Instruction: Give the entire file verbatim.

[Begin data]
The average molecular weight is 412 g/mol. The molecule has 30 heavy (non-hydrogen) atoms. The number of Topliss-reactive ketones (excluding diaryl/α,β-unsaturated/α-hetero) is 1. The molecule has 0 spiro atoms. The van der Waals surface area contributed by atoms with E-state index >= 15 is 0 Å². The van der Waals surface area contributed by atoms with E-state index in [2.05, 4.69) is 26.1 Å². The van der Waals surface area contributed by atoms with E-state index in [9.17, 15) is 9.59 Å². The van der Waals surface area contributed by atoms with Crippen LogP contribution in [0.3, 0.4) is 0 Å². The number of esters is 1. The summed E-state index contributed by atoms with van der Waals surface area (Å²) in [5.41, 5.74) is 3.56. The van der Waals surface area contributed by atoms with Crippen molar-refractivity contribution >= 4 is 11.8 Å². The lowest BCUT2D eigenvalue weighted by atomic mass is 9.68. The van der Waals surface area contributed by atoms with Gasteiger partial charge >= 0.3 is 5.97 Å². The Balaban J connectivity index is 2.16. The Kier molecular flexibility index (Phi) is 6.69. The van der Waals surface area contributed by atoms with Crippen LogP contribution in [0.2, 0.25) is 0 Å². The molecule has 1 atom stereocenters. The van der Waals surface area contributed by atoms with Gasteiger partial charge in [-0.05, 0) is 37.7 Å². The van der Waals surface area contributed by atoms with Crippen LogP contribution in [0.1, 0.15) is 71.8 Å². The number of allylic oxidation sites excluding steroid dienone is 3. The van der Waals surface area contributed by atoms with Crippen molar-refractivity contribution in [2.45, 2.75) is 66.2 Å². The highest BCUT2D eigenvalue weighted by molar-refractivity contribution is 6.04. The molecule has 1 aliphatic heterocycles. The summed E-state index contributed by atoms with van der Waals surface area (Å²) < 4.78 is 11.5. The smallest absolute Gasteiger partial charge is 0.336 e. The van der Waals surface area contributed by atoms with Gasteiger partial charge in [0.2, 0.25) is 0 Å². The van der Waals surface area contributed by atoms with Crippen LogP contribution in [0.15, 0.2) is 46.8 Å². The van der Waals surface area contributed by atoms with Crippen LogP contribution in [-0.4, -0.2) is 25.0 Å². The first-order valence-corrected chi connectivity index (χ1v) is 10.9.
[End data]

The average molecular weight is 412 g/mol. The molecule has 30 heavy (non-hydrogen) atoms. The number of Topliss-reactive ketones (excluding diaryl/α,β-unsaturated/α-hetero) is 1. The molecule has 0 spiro atoms. The van der Waals surface area contributed by atoms with E-state index >= 15 is 0 Å². The van der Waals surface area contributed by atoms with E-state index in [2.05, 4.69) is 26.1 Å². The van der Waals surface area contributed by atoms with E-state index in [9.17, 15) is 9.59 Å². The van der Waals surface area contributed by atoms with Crippen LogP contribution in [0.3, 0.4) is 0 Å². The number of esters is 1. The summed E-state index contributed by atoms with van der Waals surface area (Å²) in [5.41, 5.74) is 3.56. The van der Waals surface area contributed by atoms with Crippen molar-refractivity contribution >= 4 is 11.8 Å². The lowest BCUT2D eigenvalue weighted by atomic mass is 9.68. The van der Waals surface area contributed by atoms with Gasteiger partial charge >= 0.3 is 5.97 Å². The Balaban J connectivity index is 2.16. The Kier molecular flexibility index (Phi) is 6.69. The van der Waals surface area contributed by atoms with Crippen LogP contribution in [0.2, 0.25) is 0 Å². The molecule has 1 atom stereocenters. The van der Waals surface area contributed by atoms with Gasteiger partial charge in [-0.05, 0) is 37.7 Å². The van der Waals surface area contributed by atoms with Crippen LogP contribution in [0.1, 0.15) is 71.8 Å². The number of allylic oxidation sites excluding steroid dienone is 3. The van der Waals surface area contributed by atoms with Crippen molar-refractivity contribution in [2.45, 2.75) is 66.2 Å². The highest BCUT2D eigenvalue weighted by molar-refractivity contribution is 6.04. The molecule has 1 aliphatic heterocycles. The summed E-state index contributed by atoms with van der Waals surface area (Å²) < 4.78 is 11.5. The smallest absolute Gasteiger partial charge is 0.336 e. The van der Waals surface area contributed by atoms with Gasteiger partial charge in [0.2, 0.25) is 0 Å². The van der Waals surface area contributed by atoms with Crippen LogP contribution in [0.15, 0.2) is 46.8 Å². The van der Waals surface area contributed by atoms with Crippen LogP contribution in [-0.4, -0.2) is 25.0 Å². The first-order valence-corrected chi connectivity index (χ1v) is 10.9.